I am assuming that each row is a different record.
Field 1 = "FIRST_YEAR-ANNUAL Anguilla" ; "1300ANG" ;
Field 1 = "FIRST_YEAR-ANNUAL TRS" ; "4440" ;
Field 1 = "FIRST_YEAR-ANNUAL Preco" ; "4420" ;
A better option would be to use the Looked Up Value option to look up these codes from a related table so that you can edit this list without having to redefine a calculation. There's an option to specify a value if there is no exact match where you can enter: 4005CL1.
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You're on the right track with Case() statements, however the last part of a case() statement is what it returns if all other conditions are false. Like so:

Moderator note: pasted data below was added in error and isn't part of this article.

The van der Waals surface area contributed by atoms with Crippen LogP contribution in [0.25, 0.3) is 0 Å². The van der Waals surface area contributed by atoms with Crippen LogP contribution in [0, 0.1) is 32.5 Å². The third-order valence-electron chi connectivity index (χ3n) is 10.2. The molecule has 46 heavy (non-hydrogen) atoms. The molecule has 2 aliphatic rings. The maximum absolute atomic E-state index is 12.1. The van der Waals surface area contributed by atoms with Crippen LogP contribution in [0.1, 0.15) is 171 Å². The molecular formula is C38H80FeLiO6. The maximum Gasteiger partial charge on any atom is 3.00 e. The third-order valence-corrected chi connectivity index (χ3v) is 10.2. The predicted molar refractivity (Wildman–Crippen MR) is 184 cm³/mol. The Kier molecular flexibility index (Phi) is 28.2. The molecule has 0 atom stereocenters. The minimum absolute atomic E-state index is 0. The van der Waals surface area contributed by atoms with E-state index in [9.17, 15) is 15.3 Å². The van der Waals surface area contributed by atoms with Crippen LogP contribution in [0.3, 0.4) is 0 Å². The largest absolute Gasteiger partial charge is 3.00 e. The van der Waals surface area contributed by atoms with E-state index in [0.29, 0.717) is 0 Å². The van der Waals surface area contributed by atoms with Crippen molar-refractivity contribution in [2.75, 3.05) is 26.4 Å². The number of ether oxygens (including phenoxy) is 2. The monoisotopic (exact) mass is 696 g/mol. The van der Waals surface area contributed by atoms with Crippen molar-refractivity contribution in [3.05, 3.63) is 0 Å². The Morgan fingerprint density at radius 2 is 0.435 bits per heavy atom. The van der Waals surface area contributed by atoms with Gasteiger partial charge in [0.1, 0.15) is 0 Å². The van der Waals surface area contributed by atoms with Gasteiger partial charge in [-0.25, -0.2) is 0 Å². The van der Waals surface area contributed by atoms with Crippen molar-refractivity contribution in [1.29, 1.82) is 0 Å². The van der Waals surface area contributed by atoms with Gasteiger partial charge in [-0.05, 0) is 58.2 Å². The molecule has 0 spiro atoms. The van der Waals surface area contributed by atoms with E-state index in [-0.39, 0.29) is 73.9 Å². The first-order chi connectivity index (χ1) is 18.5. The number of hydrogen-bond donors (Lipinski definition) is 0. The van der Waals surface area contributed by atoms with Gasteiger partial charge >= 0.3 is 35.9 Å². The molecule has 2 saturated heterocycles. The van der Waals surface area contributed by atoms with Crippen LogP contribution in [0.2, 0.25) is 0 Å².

If this is true ; Return this ;
If this other thing is true ; Return this other thing ;
Otherwise Return This
Note that the last line doesn't have an "IF" condition, it's just returned as the last parameter if any other condition above was not met.
So in your case, something like:
Subscription_Period = "FIRST_YEAR-ANNUAL Anguilla" ; "1300ANG" ;
Subscription_Period = "FIRST_YEAR-ANNUAL Preco" ; "4420" ;
etc.... for all others follow the same format: If this ; Then result ;
When you use Case() that way, if none of your Subscription_Period values match the listed conditions, it will return 4005CL1 as the default result for things that do not match.
There are 3 Case(...) so each of them is executed. Since PRECOA is found in the second and third Case, the value is changed twice in the order.
Don't use multiple case functions. Just use one as per my example.
I think that you figured this out, but I'm pointing this out to be sure.